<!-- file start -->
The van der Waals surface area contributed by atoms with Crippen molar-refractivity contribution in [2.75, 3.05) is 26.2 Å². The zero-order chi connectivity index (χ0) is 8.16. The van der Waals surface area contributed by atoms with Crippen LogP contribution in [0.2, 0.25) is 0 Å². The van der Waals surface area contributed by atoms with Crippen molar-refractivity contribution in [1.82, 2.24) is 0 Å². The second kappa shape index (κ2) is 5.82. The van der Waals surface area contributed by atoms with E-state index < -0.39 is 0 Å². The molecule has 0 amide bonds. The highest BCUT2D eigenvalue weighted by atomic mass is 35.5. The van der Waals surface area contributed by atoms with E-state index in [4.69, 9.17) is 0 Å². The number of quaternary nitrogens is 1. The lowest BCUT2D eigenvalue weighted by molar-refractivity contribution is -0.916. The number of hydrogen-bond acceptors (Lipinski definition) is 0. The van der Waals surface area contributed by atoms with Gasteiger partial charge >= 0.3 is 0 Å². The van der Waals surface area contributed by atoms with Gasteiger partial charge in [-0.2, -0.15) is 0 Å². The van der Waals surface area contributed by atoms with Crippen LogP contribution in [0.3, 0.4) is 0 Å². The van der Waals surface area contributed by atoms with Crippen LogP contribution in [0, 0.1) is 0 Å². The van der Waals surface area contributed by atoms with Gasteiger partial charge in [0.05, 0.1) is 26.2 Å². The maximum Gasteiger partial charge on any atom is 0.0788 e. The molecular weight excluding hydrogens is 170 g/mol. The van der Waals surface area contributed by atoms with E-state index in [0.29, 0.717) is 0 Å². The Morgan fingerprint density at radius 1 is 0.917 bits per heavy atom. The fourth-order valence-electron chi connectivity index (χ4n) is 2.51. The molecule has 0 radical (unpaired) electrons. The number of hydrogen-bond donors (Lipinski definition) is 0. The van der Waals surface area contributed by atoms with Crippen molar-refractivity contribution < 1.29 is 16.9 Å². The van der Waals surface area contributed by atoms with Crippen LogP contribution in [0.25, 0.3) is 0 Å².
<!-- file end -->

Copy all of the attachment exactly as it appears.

The van der Waals surface area contributed by atoms with Crippen molar-refractivity contribution in [2.75, 3.05) is 26.2 Å². The zero-order chi connectivity index (χ0) is 8.16. The van der Waals surface area contributed by atoms with Crippen LogP contribution in [0.2, 0.25) is 0 Å². The van der Waals surface area contributed by atoms with Crippen molar-refractivity contribution in [1.82, 2.24) is 0 Å². The second kappa shape index (κ2) is 5.82. The van der Waals surface area contributed by atoms with E-state index < -0.39 is 0 Å². The molecule has 0 amide bonds. The highest BCUT2D eigenvalue weighted by atomic mass is 35.5. The van der Waals surface area contributed by atoms with E-state index in [4.69, 9.17) is 0 Å². The number of quaternary nitrogens is 1. The lowest BCUT2D eigenvalue weighted by molar-refractivity contribution is -0.916. The number of hydrogen-bond acceptors (Lipinski definition) is 0. The van der Waals surface area contributed by atoms with Gasteiger partial charge >= 0.3 is 0 Å². The van der Waals surface area contributed by atoms with Gasteiger partial charge in [-0.2, -0.15) is 0 Å². The van der Waals surface area contributed by atoms with Crippen LogP contribution in [0.3, 0.4) is 0 Å². The van der Waals surface area contributed by atoms with Crippen LogP contribution in [0, 0.1) is 0 Å². The van der Waals surface area contributed by atoms with Gasteiger partial charge in [0.05, 0.1) is 26.2 Å². The maximum Gasteiger partial charge on any atom is 0.0788 e. The molecular weight excluding hydrogens is 170 g/mol. The van der Waals surface area contributed by atoms with E-state index in [0.29, 0.717) is 0 Å². The Morgan fingerprint density at radius 1 is 0.917 bits per heavy atom. The fourth-order valence-electron chi connectivity index (χ4n) is 2.51. The molecule has 0 radical (unpaired) electrons. The number of hydrogen-bond donors (Lipinski definition) is 0. The van der Waals surface area contributed by atoms with Crippen molar-refractivity contribution < 1.29 is 16.9 Å². The van der Waals surface area contributed by atoms with Crippen LogP contribution in [0.25, 0.3) is 0 Å².